The official wants Russian troops in Romania. While attending the 53rd plenary session of the Parliamentary Assembly of the Western Europe Union in Paris, Melescanu said in an interview to the AFP that Romania and Bulgaria were going to propose to Russia the making of common military moves, as an attempt to do away with the Moscow-generated tensions concerning the US bases in the two states. The minister expressed his ideas in a rather strained international political context.
The minister mentioned in the interview: "We will explain to Russia in more details what these bases will be used for, hence the intention to propose to Russia the making of common moves on our territory, with the participation of some Romanian troops together with the Russians and the Americans."
Although President Vladimir Putin threatened to set the Russian nuclear equipment against targets in Europe in order to counter the US anti missile shield, the Romanian minister wanted to show openness, still complaining about a sort of communication reminding about the Cold War.
Once the Paris event he was attending over, minister Melescanu announced that the governments of Romania and Bulgaria "decided on common approach to Russia". He argued in the interview to the AFP: "Everything that is going on in the region doesn't harm Russia's security. On the contrary, it can contribute to regional stability."
Melescanu words remind of the bricks dropped by an ex defense minister in the Romanian government, Liberal Teodor Atanasiu. Without talking to the Supreme Council for National Defense or the government members, he decided to inform the allies by a telegram sent from the Ministry about the Liberals' intention to withdraw Romanian troops from Iraq. It is now time for minister Melescanu to make astonishing proposals. He wants no more and no less than Russian troops marching in the military bases here.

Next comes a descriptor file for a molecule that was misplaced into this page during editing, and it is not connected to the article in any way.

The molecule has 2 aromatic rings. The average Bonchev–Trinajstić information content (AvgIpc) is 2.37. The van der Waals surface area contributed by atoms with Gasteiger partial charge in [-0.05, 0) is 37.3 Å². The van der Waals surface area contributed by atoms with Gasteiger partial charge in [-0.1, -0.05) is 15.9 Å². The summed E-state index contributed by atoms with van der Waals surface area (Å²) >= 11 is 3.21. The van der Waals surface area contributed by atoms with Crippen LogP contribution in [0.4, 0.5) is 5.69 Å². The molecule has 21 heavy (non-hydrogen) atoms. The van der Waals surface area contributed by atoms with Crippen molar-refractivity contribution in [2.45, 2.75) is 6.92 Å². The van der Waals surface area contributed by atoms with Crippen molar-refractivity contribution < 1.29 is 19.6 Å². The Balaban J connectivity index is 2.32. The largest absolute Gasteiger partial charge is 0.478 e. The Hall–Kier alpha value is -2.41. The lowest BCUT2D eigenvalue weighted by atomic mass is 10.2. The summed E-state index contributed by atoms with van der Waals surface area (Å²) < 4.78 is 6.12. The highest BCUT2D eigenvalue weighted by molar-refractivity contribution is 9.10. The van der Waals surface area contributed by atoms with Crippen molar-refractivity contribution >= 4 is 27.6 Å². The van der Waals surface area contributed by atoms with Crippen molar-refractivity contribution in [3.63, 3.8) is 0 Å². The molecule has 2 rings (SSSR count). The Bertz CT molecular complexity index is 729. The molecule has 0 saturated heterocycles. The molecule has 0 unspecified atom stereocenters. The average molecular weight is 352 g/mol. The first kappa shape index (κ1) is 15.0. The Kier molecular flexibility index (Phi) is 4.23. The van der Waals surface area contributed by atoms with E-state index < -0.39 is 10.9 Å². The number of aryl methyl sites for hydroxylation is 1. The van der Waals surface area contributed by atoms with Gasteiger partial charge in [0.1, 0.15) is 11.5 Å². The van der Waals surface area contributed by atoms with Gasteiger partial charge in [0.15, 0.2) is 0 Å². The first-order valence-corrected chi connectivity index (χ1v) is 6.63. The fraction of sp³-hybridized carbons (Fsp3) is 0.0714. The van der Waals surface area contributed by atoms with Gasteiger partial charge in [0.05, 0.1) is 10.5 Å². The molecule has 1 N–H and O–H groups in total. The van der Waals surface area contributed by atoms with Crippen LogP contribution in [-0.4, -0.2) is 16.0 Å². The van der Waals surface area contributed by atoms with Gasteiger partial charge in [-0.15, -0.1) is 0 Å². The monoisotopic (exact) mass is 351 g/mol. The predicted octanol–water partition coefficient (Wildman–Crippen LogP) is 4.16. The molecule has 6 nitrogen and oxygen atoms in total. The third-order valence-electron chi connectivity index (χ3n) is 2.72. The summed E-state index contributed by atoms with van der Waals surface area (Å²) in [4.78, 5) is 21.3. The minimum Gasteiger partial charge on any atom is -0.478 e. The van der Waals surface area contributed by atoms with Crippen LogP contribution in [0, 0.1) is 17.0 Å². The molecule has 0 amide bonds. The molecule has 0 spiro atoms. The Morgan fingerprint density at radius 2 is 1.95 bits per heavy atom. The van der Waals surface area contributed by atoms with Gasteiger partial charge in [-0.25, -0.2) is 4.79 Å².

According to official information, the last time Russian troops participated at training in Romania was in 1968. After the Prague spring, Ceausescu ordered no more such military participation from the USSR. But after almost 40 years, Melescanu would like the Red Army to come back to Romania.
Strong response from Russia
The Russian President Vladimit Putin denounced the settling of US bases in Romania and Bulgaria several times, which was in contradiction, as he claimed, with the norms in the Treaty on the Conventional Forces in Europe (1992). Last April he announced that Russia would unsubscribe to the treaty at least for a time. As for the bilateral agreements signed in 2006 by Washington, Romania and Bulgaria, the two Black Sea states consented to the US military's right to use military equipment to serve US operations, especially by special forces. As for NATO, these agreements are said not to obey the above-mentioned treaty, because of the small number of soldiers to reach the future bases. (...)